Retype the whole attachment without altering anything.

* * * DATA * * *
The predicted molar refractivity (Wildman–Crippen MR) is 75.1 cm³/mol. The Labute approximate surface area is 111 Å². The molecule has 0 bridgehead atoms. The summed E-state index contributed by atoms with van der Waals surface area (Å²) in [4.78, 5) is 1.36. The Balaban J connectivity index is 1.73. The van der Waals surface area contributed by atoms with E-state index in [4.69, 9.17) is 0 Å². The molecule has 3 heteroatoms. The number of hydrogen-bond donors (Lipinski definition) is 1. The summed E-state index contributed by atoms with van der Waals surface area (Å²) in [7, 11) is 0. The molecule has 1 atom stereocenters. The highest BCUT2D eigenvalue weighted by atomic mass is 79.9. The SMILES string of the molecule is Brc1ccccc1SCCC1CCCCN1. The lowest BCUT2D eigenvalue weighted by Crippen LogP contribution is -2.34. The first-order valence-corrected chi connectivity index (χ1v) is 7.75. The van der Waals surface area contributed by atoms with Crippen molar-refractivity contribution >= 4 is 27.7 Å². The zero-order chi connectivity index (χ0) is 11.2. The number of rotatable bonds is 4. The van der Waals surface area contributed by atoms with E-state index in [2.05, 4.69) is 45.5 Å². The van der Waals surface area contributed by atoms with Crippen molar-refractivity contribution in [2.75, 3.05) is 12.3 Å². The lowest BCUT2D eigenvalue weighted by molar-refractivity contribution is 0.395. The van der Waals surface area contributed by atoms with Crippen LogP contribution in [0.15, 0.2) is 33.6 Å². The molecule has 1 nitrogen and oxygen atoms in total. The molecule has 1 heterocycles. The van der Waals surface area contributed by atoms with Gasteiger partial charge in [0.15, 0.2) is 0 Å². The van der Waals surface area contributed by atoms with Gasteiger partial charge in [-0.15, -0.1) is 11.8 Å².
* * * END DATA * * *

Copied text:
The predicted molar refractivity (Wildman–Crippen MR) is 75.1 cm³/mol. The Labute approximate surface area is 111 Å². The molecule has 0 bridgehead atoms. The summed E-state index contributed by atoms with van der Waals surface area (Å²) in [4.78, 5) is 1.36. The Balaban J connectivity index is 1.73. The van der Waals surface area contributed by atoms with E-state index in [4.69, 9.17) is 0 Å². The molecule has 3 heteroatoms. The number of hydrogen-bond donors (Lipinski definition) is 1. The summed E-state index contributed by atoms with van der Waals surface area (Å²) in [7, 11) is 0. The molecule has 1 atom stereocenters. The highest BCUT2D eigenvalue weighted by atomic mass is 79.9. The SMILES string of the molecule is Brc1ccccc1SCCC1CCCCN1. The lowest BCUT2D eigenvalue weighted by Crippen LogP contribution is -2.34. The first-order valence-corrected chi connectivity index (χ1v) is 7.75. The van der Waals surface area contributed by atoms with Crippen molar-refractivity contribution >= 4 is 27.7 Å². The zero-order chi connectivity index (χ0) is 11.2. The number of rotatable bonds is 4. The van der Waals surface area contributed by atoms with E-state index in [2.05, 4.69) is 45.5 Å². The van der Waals surface area contributed by atoms with Crippen molar-refractivity contribution in [2.75, 3.05) is 12.3 Å². The lowest BCUT2D eigenvalue weighted by molar-refractivity contribution is 0.395. The van der Waals surface area contributed by atoms with Crippen LogP contribution in [0.15, 0.2) is 33.6 Å². The molecule has 1 nitrogen and oxygen atoms in total. The molecule has 1 heterocycles. The van der Waals surface area contributed by atoms with Gasteiger partial charge in [0.15, 0.2) is 0 Å². The van der Waals surface area contributed by atoms with Gasteiger partial charge in [-0.15, -0.1) is 11.8 Å².